Elon Musk, CEO of Tesla and SpaceX, has famously tweeted that “there are way easier places to work, but nobody ever changed the world on 40 hours a week.” Musk claims to have once worked more than 120 hours per week but to have pulled back to 80 or 90 hours when his health was affected.

Entrepreneur and angel investor Gary Vaynerchuk told his 1.5 million Twitter followers that they should work 18 hours a day, every day, without taking holidays, going on dates or watching TV. “If you want to buy the jets,” he said, “work, that’s how you get it.”

But like 996 culture in China, hustle culture is facing strong opposition in Silicon Valley, where work-life balance is increasingly seen as the secret to innovation.

“Most of the companies in the valley offer flexible work hours and are extremely competitive,” said Steve Hoffman, the CEO of Founders Space, a Silicon Valley-based incubator and accelerator.

“It's not how hard you work, it's how smart you work,” he says. “Most people cannot be creative when they are exhausted and stressed out.”

Hoffman criticized Elon Musk’s working style, saying it could be responsible for a series of poor decisions he has made. “He has admitted that he's exhausted and lacks sleep,” Hoffman said. “People aren't robots. The quality of decision making declines with overwork.”

Challenges of a new normal

Chinese startups now face an even thornier challenge.

In past decades, many thrived on the back of China’s staggering growth, but their success has rested on business model innovation rather than fundamental tech breakthroughs seen in countries such as the U.S. and Israel. Operational excellence has become one of the key competitive advantages, which has emphasized long working hours.

But now, Chinese tech companies must technologically innovate or die. They can no longer rely on long hours and massive labor forces to compete. What they need is the real ability to innovate and boost productivity — a goal not achieved by a 996 culture.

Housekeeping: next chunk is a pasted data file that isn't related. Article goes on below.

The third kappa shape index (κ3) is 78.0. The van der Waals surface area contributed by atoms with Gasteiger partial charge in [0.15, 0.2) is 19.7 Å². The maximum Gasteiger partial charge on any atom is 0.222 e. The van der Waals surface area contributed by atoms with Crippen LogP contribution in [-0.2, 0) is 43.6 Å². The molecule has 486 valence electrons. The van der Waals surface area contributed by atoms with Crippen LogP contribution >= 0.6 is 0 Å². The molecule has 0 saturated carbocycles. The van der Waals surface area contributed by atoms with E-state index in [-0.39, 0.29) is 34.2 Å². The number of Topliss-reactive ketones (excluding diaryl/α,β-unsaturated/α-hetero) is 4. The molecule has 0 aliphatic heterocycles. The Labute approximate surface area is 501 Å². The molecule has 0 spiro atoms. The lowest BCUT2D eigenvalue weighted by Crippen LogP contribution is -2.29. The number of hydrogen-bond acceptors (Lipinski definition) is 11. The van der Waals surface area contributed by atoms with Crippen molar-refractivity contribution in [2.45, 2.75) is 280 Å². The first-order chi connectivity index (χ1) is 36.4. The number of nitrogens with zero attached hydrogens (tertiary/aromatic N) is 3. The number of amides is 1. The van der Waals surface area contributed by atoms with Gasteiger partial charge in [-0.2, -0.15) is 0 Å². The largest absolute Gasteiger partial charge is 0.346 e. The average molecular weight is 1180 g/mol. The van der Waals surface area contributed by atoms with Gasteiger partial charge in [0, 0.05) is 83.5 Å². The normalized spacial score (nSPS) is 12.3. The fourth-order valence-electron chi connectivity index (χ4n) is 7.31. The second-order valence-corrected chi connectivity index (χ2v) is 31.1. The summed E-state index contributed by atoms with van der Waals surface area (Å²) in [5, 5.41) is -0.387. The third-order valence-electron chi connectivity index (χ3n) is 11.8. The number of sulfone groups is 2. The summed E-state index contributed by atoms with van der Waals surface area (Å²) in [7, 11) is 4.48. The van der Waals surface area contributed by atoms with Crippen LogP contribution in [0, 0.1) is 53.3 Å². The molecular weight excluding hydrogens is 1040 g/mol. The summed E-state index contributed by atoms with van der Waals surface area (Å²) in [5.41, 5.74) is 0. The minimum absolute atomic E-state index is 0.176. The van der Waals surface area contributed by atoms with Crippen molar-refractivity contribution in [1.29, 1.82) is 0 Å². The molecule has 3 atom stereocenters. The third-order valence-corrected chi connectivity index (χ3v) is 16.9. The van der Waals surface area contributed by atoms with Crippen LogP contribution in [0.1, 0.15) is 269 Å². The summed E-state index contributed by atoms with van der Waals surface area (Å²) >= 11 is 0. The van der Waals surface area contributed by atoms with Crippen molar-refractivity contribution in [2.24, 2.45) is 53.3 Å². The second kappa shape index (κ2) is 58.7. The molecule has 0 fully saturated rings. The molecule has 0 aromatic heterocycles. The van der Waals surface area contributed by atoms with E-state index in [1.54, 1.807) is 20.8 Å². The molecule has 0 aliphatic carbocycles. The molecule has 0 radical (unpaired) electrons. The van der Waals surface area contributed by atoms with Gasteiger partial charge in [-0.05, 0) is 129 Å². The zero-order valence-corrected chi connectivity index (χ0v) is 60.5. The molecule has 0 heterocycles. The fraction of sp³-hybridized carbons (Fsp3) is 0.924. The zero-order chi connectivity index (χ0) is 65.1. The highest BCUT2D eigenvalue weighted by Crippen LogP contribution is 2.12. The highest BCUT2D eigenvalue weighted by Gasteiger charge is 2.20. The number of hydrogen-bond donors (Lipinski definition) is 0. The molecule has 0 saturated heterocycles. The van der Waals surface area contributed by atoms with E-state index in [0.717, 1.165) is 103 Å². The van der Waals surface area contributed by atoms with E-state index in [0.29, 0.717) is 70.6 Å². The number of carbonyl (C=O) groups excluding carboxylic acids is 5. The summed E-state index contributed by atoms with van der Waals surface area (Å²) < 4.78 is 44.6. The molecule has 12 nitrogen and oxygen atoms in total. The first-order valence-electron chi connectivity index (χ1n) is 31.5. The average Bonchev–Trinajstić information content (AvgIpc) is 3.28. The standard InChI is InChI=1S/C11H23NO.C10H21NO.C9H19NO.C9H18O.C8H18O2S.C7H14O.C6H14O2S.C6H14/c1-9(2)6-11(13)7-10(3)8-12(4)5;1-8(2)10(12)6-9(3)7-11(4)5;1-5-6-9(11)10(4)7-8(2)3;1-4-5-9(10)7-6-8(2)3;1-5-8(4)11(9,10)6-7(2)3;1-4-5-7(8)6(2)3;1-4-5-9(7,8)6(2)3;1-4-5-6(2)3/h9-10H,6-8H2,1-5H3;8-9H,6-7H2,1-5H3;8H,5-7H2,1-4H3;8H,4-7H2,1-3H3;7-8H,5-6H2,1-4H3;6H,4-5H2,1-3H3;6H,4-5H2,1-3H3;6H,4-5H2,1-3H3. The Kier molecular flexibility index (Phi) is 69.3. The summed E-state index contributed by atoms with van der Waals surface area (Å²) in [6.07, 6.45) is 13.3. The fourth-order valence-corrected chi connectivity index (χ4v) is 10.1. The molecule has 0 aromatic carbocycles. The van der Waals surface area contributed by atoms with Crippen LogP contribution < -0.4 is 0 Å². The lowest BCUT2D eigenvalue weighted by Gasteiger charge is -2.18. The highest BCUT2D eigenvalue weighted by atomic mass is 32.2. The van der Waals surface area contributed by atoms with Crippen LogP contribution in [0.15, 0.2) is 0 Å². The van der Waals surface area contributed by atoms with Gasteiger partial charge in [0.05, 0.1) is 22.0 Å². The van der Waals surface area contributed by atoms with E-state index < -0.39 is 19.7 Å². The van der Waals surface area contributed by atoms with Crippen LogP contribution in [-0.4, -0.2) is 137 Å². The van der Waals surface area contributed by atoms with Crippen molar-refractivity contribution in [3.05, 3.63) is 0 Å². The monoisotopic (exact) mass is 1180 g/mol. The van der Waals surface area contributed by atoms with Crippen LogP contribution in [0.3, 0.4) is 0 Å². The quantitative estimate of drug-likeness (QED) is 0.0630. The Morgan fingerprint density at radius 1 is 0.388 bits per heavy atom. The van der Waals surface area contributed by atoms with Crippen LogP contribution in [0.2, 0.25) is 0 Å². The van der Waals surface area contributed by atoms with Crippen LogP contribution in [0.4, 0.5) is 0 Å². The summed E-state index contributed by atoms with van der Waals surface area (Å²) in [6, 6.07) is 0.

Studies by the Finnish Institute of Occupational Health have found that overwork and the resulting stress cause multiple health problems which impact productivity and creativity. And there are other costs. “The medical costs alone are enormous,” Hoffman said. “Divorce is higher. Children grow up not spending time with their parents. Who can put a price on this?”

Big change starts small

In neighboring Japan, which is plagued by “karoshi” or “death from overwork,” overtime has been capped at 45 hours a month, while South Korea slashed its maximum weekly working hours to 52 from 68 last year.

What’s needed in China is not legal reform, but cultural change. Awareness is the first step, and the journey began when people started debating their work hours.

After working with startups in Silicon Valley and Shenzhen, Hoffman says innovation requires internal motivation, which comes from workers feeling motivated by their belief in the project.

Companies also need to remember that the tech sector is a creative industry. A working style designed for labor-intense sectors could harm the company’s long-term growth.

Conversely, flexibility will benefit Chinese startups, especially in knowledge-based industries, making workers happier, healthier and more productive.

We must stop praising workaholic CEOs as martyrs. It is worth remembering the words of organizational behavioral psychiatrist Gianpiero Petriglieri: “Passion, after all, has no concern for efficiency, and martyrdom has never been about getting things done.”

Vivi Lin is a Silicon Valley-based TV personality, entrepreneur and advisor